Six Common Scams Small Business Owners Should Know About
Small business owners are in charge of hiring and managing staff, keeping the books, ordering office supplies, and balancing company accounts. Unfortunately, scammers know small business owners have a lot on their plate and may not pay close attention to their security as much as large corporations do.
Scammers are more likely to target small businesses or startups because they’re usually in the market for inexpensive help or goods. According to the Better Business Bureau (BBB), 67% of small business owners feel they’re more at risk for becoming the victim of a scam than they were three years ago.
Small businesses are usually targets for scammers because they’re known for being quick to trust outside vendors. Fifty-three percent of scammers took advantage of small businesses and startups by pretending to be someone they could trust.
Forty-nine percent of these scammers created a sense of urgency to push small business owners into agreeing to a deal or handing over sensitive information. Learn more about the most common small business scams so you can avoid being taken advantage of by ill-intentioned criminals.
1. Phishing Emails
As a small business owner, you probably receive hundreds of emails a day. With a phishing email scam, a scammer preys on business owners by sending correspondence that looks to be from a legitimate bank, credit card company, or the Internal Revenue Service (IRS).
The scammer claims you need to provide information, such as your credit card number, Social Security number, or account password, to the company to verify your identity. Once you do so, the scammer uses this information to hack your account or use your credit card.
It’s crucial to determine the validity of these emails before you hastily write back with potentially sensitive information. The IRS or a financial institution will never ask you to provide personal or payment information by email or phone. Never click on links or engage with phishing emails and contact the institution directly to report it.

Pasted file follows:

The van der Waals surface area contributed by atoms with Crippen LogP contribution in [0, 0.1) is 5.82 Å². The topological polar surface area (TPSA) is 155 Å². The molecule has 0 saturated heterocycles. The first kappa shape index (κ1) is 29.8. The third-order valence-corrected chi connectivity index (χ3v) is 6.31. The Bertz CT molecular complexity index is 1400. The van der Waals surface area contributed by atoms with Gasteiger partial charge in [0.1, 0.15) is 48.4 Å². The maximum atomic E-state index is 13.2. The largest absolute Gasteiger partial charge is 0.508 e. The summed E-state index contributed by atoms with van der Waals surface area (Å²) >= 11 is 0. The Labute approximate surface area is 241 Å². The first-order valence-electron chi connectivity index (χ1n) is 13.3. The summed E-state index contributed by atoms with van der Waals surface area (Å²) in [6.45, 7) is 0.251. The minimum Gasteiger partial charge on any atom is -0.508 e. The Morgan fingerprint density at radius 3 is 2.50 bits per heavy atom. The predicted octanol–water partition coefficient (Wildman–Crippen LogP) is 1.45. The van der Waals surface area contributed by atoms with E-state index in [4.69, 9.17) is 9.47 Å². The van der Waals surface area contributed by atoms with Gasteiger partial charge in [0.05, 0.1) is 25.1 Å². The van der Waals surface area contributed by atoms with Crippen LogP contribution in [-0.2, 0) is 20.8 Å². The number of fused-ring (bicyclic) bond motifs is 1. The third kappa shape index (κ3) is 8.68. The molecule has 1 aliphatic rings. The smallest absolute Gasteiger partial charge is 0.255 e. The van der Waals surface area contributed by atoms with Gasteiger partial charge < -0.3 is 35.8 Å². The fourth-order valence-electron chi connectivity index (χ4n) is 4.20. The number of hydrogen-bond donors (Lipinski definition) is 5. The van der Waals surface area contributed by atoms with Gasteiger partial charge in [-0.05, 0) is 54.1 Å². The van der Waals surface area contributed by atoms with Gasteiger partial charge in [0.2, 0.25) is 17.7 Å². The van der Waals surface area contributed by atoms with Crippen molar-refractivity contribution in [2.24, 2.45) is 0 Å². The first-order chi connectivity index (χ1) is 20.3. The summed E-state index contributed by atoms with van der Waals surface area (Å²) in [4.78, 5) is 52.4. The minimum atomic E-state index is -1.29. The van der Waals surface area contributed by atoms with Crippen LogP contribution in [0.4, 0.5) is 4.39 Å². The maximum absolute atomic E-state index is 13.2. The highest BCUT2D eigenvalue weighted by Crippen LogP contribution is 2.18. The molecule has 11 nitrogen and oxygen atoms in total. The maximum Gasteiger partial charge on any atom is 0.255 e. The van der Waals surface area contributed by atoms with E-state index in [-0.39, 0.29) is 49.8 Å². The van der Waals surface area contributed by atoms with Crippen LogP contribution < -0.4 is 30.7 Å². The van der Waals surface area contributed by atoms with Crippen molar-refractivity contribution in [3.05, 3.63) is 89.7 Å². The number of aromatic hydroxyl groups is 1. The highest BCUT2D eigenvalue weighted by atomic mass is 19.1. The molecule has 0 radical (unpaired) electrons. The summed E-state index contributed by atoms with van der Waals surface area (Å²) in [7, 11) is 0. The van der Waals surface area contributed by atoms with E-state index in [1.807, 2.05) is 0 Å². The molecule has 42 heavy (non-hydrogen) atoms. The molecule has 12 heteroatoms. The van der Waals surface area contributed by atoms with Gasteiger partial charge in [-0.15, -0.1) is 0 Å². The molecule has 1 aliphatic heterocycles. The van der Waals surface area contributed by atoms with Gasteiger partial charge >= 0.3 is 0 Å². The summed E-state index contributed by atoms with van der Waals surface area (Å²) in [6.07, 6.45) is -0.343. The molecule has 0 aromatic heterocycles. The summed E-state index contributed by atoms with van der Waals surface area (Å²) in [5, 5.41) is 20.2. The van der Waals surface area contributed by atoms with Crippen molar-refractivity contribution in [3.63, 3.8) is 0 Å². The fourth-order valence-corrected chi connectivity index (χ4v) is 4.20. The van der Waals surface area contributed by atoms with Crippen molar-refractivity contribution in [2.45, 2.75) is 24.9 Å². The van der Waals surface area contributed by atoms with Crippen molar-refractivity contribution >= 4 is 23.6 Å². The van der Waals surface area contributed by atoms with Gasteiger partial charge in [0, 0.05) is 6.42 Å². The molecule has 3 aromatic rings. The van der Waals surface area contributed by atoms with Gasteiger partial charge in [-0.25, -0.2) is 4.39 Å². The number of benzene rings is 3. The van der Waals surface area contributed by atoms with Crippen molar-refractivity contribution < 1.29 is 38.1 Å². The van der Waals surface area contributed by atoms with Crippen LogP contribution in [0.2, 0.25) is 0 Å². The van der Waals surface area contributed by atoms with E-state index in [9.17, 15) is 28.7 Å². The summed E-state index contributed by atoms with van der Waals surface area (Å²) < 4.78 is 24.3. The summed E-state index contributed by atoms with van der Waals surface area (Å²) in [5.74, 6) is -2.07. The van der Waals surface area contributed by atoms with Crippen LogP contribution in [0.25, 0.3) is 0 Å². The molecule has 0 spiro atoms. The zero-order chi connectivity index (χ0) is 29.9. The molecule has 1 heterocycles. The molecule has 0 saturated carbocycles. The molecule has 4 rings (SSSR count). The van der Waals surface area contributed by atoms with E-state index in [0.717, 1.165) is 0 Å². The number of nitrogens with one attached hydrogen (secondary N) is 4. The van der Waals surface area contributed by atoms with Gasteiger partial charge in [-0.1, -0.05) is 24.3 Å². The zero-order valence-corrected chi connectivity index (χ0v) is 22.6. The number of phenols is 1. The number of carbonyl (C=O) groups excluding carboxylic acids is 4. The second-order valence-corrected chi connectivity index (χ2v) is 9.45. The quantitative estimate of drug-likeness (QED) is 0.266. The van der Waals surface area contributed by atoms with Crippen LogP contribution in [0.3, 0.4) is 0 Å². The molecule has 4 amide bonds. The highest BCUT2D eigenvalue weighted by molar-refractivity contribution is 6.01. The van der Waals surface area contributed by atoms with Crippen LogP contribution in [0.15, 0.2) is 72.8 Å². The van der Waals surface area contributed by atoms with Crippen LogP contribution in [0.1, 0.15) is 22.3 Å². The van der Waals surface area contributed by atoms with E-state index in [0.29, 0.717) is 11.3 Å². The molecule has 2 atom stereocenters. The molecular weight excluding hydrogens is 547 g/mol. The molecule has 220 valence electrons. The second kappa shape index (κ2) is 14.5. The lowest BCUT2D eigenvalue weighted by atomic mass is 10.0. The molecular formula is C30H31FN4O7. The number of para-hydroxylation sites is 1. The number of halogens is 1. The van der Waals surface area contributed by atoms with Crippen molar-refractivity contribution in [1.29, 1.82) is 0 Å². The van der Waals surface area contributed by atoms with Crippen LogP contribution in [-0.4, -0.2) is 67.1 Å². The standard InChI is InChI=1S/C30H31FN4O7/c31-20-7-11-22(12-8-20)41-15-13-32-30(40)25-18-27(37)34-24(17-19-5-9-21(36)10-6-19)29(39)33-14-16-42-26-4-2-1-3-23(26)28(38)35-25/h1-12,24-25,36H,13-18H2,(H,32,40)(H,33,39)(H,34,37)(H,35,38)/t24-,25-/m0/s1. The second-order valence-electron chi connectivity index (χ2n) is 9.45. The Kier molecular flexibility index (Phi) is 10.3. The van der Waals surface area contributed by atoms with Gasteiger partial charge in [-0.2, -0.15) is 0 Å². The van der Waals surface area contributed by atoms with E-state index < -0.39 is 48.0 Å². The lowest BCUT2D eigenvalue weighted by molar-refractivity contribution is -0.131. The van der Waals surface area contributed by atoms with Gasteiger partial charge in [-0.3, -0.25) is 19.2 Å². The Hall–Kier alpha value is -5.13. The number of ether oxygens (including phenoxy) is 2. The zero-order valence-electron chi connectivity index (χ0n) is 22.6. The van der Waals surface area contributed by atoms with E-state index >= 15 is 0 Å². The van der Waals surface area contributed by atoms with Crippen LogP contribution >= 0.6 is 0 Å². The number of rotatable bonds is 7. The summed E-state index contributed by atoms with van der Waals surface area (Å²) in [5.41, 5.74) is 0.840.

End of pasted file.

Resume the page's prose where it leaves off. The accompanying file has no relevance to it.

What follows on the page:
2. Office Supply Scams
Scammers pose as the company you regularly order your office supplies from. They’ll make it simple and easy to “re-order” the supplies you may be low on by now, such as printer toner or paper. Once you authorize a re-order, however, the scammer will charge double what you usually pay for these supplies.
To avoid becoming the victim of this scam, verify the legitimacy of the company before agreeing to an order. Consider the office supplies you need and find reliable resources to provide these supplies. For example, you can print postage online to ensure you’re getting the stamps you pay for.
When you buy postage online, you can review the order yourself, including the order total, before confirming it. You can also print first-class postage online right when you place your order, so you won’t be charged shipping fees for these supplies.
3. False Invoices
Scammers send your company fake invoices in the hopes that you receive so many invoices from other companies, you simply don’t keep track. A scammer may create a false invoice that looks like it’s coming from an advertising company, trade organization, or office supplier. If you hastily pay the invoice without doing some research, you’ve provided the scammer with payments for service or goods you never received.